2. Its one of these taboo topics, off limits fore discussion nowadays. Europeans are generally hard working, or were before welfare, they would rarely lean on others for their livelihood. Not all races and cultures are the same. In some cultures its considered smart, very smart, to lean on others for your living. hence you bring those people in to a modern European country and they'll live their whole lives on someone else's dime.

    3. I have read in several places that the welfare states in Scandinavia are starting to erode the work ethic in the population. There could easily be cultural reasons for the lag between them and the UK.

  2. OT, but a tweet you responded to from 23andme goes:

    "Humans are 99.9% genetically identical. Only .01% of our genetic makeup differs."

    Even its "math" is wrong, of course: it should be .1%.

    1. human dna has 3.2 billion base pairs, so 0.1 percent is 3.2 million. Some might say that's enough room for significant differences?

    2. Is interesting that no one disputes the fast African runner, its obviously genetics. But when the same genetics points to IQ differences, suddenly the science becomes racist.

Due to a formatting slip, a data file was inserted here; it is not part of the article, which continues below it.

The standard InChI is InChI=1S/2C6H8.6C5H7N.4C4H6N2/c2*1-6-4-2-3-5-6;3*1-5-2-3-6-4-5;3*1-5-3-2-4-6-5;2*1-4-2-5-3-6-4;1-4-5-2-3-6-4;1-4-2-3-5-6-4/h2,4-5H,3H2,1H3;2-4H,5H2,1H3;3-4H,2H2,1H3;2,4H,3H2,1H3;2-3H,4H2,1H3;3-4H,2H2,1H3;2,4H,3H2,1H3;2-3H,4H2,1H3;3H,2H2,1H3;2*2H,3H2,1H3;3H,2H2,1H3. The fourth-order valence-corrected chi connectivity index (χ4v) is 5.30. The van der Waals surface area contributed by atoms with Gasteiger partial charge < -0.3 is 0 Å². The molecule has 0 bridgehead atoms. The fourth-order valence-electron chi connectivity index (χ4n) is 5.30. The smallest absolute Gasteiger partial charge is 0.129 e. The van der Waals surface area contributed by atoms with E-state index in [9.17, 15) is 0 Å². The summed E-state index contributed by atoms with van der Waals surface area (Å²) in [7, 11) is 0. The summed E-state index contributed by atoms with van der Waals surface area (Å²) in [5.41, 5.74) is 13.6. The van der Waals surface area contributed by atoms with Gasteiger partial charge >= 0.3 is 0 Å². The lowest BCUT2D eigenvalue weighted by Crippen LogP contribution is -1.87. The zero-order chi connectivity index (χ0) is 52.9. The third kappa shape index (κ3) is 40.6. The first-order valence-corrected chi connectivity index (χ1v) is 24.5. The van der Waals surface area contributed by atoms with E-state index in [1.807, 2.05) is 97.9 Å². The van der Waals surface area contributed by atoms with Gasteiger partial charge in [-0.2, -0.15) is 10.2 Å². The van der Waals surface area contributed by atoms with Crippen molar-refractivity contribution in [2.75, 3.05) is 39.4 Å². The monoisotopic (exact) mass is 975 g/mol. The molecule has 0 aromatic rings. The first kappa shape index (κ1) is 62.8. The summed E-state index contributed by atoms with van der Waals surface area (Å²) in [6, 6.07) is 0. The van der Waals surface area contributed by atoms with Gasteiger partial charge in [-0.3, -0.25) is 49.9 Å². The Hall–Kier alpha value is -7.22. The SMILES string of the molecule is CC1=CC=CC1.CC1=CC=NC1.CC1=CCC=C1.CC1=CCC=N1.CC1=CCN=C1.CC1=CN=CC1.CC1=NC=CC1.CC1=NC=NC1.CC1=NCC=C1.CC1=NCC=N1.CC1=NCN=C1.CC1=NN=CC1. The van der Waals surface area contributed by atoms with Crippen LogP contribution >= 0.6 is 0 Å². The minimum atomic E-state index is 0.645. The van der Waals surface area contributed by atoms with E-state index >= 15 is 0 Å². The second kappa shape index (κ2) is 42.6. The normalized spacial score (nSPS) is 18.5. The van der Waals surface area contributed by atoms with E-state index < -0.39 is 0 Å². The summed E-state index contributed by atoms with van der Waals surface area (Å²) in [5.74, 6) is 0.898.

3. "scientists" are self declared "truth seekers" but don't appear enough to be a truly "truth seeker". ;)

  4. "Perkins has put together an interesting thesis": true, but the man in the pub adopted this thesis decades ago.

    I'm so old that I can remember the thesis being put to Labour politicians in radio interviews, and their denying that any such people existed. Not that they were rare, mind, but that they were non-existent. Even in my happy undergraduate bubble I knew that was rubbish, and that they must know that it was rubbish.